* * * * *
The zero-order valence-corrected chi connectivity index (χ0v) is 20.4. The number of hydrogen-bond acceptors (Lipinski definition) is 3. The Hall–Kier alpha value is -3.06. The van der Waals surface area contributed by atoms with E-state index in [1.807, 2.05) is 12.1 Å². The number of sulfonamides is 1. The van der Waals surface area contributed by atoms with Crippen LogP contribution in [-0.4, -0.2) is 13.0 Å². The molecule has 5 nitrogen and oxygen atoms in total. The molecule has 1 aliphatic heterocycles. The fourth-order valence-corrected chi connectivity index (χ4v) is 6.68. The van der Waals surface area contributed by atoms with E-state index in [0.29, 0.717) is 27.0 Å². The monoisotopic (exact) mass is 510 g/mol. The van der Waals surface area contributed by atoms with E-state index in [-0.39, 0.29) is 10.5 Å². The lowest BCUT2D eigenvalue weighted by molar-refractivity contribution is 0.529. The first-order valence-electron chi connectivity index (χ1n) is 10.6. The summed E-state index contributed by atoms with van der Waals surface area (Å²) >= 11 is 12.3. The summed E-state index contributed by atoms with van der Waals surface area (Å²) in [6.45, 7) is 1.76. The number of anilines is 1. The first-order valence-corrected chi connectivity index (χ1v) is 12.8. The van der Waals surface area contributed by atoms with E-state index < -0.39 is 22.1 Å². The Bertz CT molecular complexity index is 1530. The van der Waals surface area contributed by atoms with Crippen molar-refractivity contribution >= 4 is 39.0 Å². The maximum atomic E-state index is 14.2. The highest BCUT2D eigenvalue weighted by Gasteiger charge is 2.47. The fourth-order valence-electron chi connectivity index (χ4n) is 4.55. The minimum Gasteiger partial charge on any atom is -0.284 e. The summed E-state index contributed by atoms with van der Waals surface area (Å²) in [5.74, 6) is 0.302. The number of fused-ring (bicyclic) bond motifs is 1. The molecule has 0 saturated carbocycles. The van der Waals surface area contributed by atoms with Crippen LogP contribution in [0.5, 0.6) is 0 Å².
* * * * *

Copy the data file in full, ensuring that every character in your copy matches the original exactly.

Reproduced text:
The zero-order valence-corrected chi connectivity index (χ0v) is 20.4. The number of hydrogen-bond acceptors (Lipinski definition) is 3. The Hall–Kier alpha value is -3.06. The van der Waals surface area contributed by atoms with E-state index in [1.807, 2.05) is 12.1 Å². The number of sulfonamides is 1. The van der Waals surface area contributed by atoms with Crippen LogP contribution in [-0.4, -0.2) is 13.0 Å². The molecule has 5 nitrogen and oxygen atoms in total. The molecule has 1 aliphatic heterocycles. The fourth-order valence-corrected chi connectivity index (χ4v) is 6.68. The van der Waals surface area contributed by atoms with E-state index in [0.29, 0.717) is 27.0 Å². The monoisotopic (exact) mass is 510 g/mol. The van der Waals surface area contributed by atoms with E-state index in [-0.39, 0.29) is 10.5 Å². The lowest BCUT2D eigenvalue weighted by molar-refractivity contribution is 0.529. The first-order valence-electron chi connectivity index (χ1n) is 10.6. The summed E-state index contributed by atoms with van der Waals surface area (Å²) >= 11 is 12.3. The summed E-state index contributed by atoms with van der Waals surface area (Å²) in [6.45, 7) is 1.76. The number of anilines is 1. The first-order valence-corrected chi connectivity index (χ1v) is 12.8. The van der Waals surface area contributed by atoms with E-state index < -0.39 is 22.1 Å². The Bertz CT molecular complexity index is 1530. The van der Waals surface area contributed by atoms with Crippen molar-refractivity contribution >= 4 is 39.0 Å². The maximum atomic E-state index is 14.2. The highest BCUT2D eigenvalue weighted by Gasteiger charge is 2.47. The fourth-order valence-electron chi connectivity index (χ4n) is 4.55. The minimum Gasteiger partial charge on any atom is -0.284 e. The summed E-state index contributed by atoms with van der Waals surface area (Å²) in [5.74, 6) is 0.302. The number of fused-ring (bicyclic) bond motifs is 1. The molecule has 0 saturated carbocycles. The van der Waals surface area contributed by atoms with Crippen LogP contribution in [0.5, 0.6) is 0 Å².